In addition, Gumbrecht asserted that discussions in the physical presence of others can lead to intellectual innovation. He recalled a Heidegger conference he attended at Stanford about a year ago, where he said he participated in some of the best academic discussions of his career. Heidegger himself "tries to de-emphasize thinking as something we, as subjects, perform," Gumbrecht said. "He says thinking is having the composure of letting thought fall into place." Gumbrecht suggested something similar happens during live, in-person discussions.

"There's a qualitative change, and you don't quite know how it happens," he said. "Discussions in the physical presence have the capacity of being the catalyst for such intellectual breakthroughs. The possibility of in-classroom teaching -- of letting something happen which cannot happen if you teach by the transmission of information -- is a strength."

Gumbrecht argued that the way in which students react to the physical presence of one another in the classroom, as well as to the physical presence of their professor, can invigorate in-class discussions. "I know this is problematic territory, but I think both the positive and negative feelings can set free additional energy," he said. "I'm not saying the physical presence makes you intellectually better, but it produces certain energy which is good for intellectual production."

Asked to comment on some of the ideas Gumbrecht discussed in his lecture, Decker Walker, a professor of education who studies technology in teaching and learning, agreed that pedagogy via electronic media may work best in cases where information transmission is the goal -- for example, in a calculus course. In areas such as the humanities and arts, it may be a less valuable tool, he said.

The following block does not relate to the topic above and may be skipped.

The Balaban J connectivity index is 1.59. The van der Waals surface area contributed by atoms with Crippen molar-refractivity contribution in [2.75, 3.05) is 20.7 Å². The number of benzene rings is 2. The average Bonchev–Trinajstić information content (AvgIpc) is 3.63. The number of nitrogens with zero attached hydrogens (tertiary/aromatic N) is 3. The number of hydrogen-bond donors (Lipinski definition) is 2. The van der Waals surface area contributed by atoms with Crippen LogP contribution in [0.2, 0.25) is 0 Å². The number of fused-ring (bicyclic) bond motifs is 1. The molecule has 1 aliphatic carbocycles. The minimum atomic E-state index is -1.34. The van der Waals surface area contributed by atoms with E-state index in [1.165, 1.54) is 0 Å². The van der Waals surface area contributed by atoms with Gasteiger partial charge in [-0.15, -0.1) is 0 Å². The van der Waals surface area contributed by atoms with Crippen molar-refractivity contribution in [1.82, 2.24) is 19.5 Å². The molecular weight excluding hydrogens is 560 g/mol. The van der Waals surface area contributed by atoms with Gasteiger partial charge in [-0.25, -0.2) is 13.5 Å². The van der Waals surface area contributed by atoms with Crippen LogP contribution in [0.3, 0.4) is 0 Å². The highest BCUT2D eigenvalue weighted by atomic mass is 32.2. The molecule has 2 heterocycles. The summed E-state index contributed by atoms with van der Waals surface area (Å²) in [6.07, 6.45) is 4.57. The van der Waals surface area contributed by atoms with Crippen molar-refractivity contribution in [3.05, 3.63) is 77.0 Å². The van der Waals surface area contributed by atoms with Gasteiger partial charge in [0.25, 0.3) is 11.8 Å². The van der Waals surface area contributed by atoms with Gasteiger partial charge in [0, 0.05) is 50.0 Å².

In any case, the physical presence of teachers can serve to motivate students, Walker said. "I think young people are inspired more often by seeing other people who are older -- or even the same age -- who do remarkable things," he said. "It would be hard to replace this with a computer."

On the other hand, Walker maintained that computer technology can be a useful educational aid. One such benefit is access to scholars who are far away. "Technology can enable a conversation, albeit an attenuated online one, with distant experts who bring unique educational benefits, such as an expert on current research on a fast-moving scientific topic," Walker said. "This may greatly enrich a live class discussion with a local professor."

Walker maintained that the university environment is not in danger of being supplanted by technology. On the contrary, he noted, large businesses have adopted aspects of the university environment for their employees' professional education. For example, General Motors started GM University, whose main campus is at the company's new global headquarters in Detroit's Renaissance Center.

Museums also function in some ways like universities, he noted. For example, the Smithsonian Institution has numerous research, museum and zoo education departments

And for all the emphasis high-tech companies put on developing devices and software for remote communication, many have had large campuses constructed where workers are centralized -- a nod, perhaps, to the importance of person-to-person interaction.

Rick Reis, executive director of Stanford's Alliance for Innovative Manufacturing and associate director of the Learning Lab's Global Learning Partnerships, noted that the subject of technology in education covers a lot of territory. Few people, for example, are likely to argue that making students trudge over to the library's reserve desk to get a piece of reading material for a course, or making hundreds of hard copies, is preferable to posting it on the web, Reis said. But he added that whether the kind of teaching generally reserved for a seminar could be as effective online is an open question.